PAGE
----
House Judiciary Committee to Vote on Parameters of Impeachment Probe

The House Judiciary Committee is preparing to hold a vote on a resolution that should set the parameters of its wide-ranging probe into the President’s administration.

Several sources said that the vote could take place as early as Wednesday and it would most likely focus on procedures for future hearings as the panel considers whether to recommend articles of impeachment against President Donald Trump.

The bounds of the so-called “impeachment investigation” would most likely be the subject of the vote, several sources have said.

The exact language of the resolution is unclear yet and the legislation is to be released on Monday, The Hill reports. Any action by the panel next week will only serve to increase the “officialness” of the ongoing investigation into possible obstruction of justice, the sources added.

According to some people with knowledge of the deliberations, the resolution is expected to say that Nadler has the authority to call hearings at either the full committee or subcommittee level in connection with its impeachment deliberations.

It is further expected to make clear that future Judiciary Committee hearings can be conducted differently than other congressional hearings while authorizing committee staff counsels to question witnesses, something that is highly unusual for congressional hearings.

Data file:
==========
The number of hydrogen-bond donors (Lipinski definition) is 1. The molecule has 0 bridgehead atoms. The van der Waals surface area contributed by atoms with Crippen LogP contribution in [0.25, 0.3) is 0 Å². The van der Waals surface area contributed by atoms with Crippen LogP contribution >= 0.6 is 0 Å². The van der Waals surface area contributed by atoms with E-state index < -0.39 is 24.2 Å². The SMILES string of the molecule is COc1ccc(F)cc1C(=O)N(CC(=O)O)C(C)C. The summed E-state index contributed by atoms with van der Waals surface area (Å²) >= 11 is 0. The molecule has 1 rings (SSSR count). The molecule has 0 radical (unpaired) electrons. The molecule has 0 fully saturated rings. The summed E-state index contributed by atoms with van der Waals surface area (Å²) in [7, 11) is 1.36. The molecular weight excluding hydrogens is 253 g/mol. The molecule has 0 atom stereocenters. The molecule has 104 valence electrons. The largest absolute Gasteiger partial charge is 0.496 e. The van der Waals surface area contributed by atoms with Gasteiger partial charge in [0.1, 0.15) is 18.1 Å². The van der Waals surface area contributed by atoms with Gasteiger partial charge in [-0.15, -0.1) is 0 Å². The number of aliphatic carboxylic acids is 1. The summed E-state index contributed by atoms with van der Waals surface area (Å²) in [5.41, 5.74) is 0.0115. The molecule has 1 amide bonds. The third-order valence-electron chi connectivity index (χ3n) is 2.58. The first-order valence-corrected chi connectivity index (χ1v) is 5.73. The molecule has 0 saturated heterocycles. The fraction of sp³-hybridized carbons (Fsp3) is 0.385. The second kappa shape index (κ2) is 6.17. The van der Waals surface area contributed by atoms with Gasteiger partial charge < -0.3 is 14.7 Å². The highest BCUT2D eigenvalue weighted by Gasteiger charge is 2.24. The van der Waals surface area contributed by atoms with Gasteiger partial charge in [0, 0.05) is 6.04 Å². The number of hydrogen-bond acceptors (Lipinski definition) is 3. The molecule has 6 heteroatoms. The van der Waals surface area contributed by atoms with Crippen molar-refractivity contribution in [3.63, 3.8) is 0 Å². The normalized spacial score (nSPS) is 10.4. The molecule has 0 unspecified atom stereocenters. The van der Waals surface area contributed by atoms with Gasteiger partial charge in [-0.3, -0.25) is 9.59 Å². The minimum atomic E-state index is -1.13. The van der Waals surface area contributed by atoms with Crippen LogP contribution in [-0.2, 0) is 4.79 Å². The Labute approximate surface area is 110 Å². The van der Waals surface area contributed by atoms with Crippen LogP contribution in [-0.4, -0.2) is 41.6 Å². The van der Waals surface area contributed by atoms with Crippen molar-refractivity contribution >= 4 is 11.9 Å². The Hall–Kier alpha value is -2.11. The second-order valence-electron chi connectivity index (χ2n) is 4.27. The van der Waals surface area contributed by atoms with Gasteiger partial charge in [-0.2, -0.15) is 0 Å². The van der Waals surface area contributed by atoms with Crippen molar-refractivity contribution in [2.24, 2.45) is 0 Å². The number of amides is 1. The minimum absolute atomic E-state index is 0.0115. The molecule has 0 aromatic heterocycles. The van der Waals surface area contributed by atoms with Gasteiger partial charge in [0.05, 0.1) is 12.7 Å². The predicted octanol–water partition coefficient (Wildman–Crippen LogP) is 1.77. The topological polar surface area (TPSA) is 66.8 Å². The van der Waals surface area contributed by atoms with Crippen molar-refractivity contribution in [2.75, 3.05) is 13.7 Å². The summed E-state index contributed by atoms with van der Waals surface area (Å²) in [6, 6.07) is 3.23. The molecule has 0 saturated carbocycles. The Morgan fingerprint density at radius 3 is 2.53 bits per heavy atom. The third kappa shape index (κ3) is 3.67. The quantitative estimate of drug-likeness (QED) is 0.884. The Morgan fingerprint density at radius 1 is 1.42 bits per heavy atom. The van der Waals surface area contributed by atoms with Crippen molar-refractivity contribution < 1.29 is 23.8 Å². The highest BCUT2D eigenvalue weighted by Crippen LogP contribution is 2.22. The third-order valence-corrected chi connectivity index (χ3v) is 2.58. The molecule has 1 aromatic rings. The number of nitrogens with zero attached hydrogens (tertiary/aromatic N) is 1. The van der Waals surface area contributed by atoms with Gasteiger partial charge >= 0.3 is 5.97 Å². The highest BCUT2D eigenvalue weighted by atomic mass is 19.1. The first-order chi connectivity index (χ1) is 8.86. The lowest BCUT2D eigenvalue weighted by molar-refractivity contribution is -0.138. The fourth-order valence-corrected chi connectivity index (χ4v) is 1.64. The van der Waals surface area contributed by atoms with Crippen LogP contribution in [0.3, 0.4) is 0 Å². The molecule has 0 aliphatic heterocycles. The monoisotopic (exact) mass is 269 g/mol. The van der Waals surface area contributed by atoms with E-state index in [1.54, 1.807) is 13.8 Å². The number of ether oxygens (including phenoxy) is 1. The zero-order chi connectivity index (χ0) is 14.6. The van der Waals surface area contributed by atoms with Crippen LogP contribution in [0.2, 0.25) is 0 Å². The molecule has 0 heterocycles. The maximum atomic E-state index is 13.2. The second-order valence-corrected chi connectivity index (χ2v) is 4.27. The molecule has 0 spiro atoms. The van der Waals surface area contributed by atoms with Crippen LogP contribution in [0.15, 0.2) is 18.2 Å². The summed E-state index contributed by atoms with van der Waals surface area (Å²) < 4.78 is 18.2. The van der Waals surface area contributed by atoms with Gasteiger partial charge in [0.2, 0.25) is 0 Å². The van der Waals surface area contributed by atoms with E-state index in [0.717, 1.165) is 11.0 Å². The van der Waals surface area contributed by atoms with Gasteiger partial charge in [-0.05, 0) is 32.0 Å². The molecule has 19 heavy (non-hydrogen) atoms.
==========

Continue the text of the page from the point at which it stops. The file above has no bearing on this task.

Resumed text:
The resolution is also expected to lay out how secret grand jury information can be reviewed in closed-door sessions.

The latest development comes as more than half of House Democrats have voiced support of opening impeachment proceedings against the President, although some have refrained from saying publicly whether they would back such a move. A number of Democratic lawmakers have supported an investigation, but have not said whether they would vote in favor of impeachment.

The possibility of beginning impeachment proceedings has been hanging in the air for some months now, creating a rift between lawmakers within the party.

While some have argued that an official impeachment probe would help unite the numerous investigations being conducted by several different committees, others have been adamant that the general public is not in favor of impeachment, which would never pass the Republican-controlled Senate.

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